A statement that is correct on its face can be irrelevant and – if wrongly presumed to be relevant – misleading. It won’t become “mostly wrong” in itself, no matter how misused.
President Trump tweeted on Feb. 25:
The media has not reported that the National Debt in my first month went down by $12 billion vs a $200 billion increase in Obama first mo.
If the national debt did what Trump said it had done, and if the media had not reported it by the time of Trump’s tweet, the statement above must be correct. (It can be logically correct even if the subordinate clause is not, as in “the media is not reporting the Earth is flat.”) Politifact agrees with the former, does not discuss the latter, but calls the tweet “mostly wrong” nonetheless. Why?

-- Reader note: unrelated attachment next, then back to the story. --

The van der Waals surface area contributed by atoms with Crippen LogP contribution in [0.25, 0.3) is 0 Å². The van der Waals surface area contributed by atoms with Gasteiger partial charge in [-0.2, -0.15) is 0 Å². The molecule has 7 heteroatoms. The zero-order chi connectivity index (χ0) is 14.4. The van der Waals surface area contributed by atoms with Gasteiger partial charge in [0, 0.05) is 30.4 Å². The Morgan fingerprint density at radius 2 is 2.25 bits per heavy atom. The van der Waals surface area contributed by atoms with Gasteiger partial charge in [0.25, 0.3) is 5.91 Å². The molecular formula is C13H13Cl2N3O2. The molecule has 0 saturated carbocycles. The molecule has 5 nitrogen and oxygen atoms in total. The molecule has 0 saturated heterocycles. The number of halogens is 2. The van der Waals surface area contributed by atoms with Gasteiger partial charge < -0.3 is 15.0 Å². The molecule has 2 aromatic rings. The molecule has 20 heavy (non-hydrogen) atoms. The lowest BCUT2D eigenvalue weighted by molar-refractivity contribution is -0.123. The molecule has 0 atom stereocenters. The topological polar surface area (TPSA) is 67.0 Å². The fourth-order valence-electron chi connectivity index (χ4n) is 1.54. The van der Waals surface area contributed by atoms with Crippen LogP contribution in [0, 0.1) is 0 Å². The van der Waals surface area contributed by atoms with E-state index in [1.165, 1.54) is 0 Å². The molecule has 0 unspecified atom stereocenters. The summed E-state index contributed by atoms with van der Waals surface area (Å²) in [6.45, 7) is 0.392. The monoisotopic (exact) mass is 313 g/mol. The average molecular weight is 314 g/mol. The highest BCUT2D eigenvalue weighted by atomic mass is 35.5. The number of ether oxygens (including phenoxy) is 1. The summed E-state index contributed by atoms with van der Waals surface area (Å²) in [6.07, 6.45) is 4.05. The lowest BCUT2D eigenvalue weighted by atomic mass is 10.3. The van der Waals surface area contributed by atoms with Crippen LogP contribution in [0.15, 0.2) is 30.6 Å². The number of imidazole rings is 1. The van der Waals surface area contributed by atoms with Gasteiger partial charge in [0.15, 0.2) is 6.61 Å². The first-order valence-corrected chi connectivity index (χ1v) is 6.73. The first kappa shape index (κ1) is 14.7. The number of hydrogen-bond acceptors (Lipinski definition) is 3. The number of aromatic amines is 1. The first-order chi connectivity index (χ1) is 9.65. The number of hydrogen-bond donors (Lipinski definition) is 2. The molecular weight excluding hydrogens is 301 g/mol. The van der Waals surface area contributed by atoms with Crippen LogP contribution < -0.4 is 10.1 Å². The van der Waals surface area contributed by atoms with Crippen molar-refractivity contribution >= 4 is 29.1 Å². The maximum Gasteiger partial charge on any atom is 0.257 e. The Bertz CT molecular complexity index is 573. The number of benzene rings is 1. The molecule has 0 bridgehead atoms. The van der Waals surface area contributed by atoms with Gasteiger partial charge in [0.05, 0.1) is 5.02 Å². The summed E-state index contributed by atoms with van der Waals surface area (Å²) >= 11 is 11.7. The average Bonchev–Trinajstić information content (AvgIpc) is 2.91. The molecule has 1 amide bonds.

Certainly the most natural interpretation of the tweet is (a) the decrease in the national debt means something, probably something good; and (b) Trump deserves some credit for it. There’s no arguing with Politifact that (a) is wrong. To begin with, I would be looking at net debt, that is, total debt less the cash balance. Taking Politifact’s numbers for granted, it follows that the net national debt actually went up by $117 bln from the inauguration day to Feb. 22. As for (b), well, whatever.
Which still does not make the original tweet “mostly wrong,” merely pointless.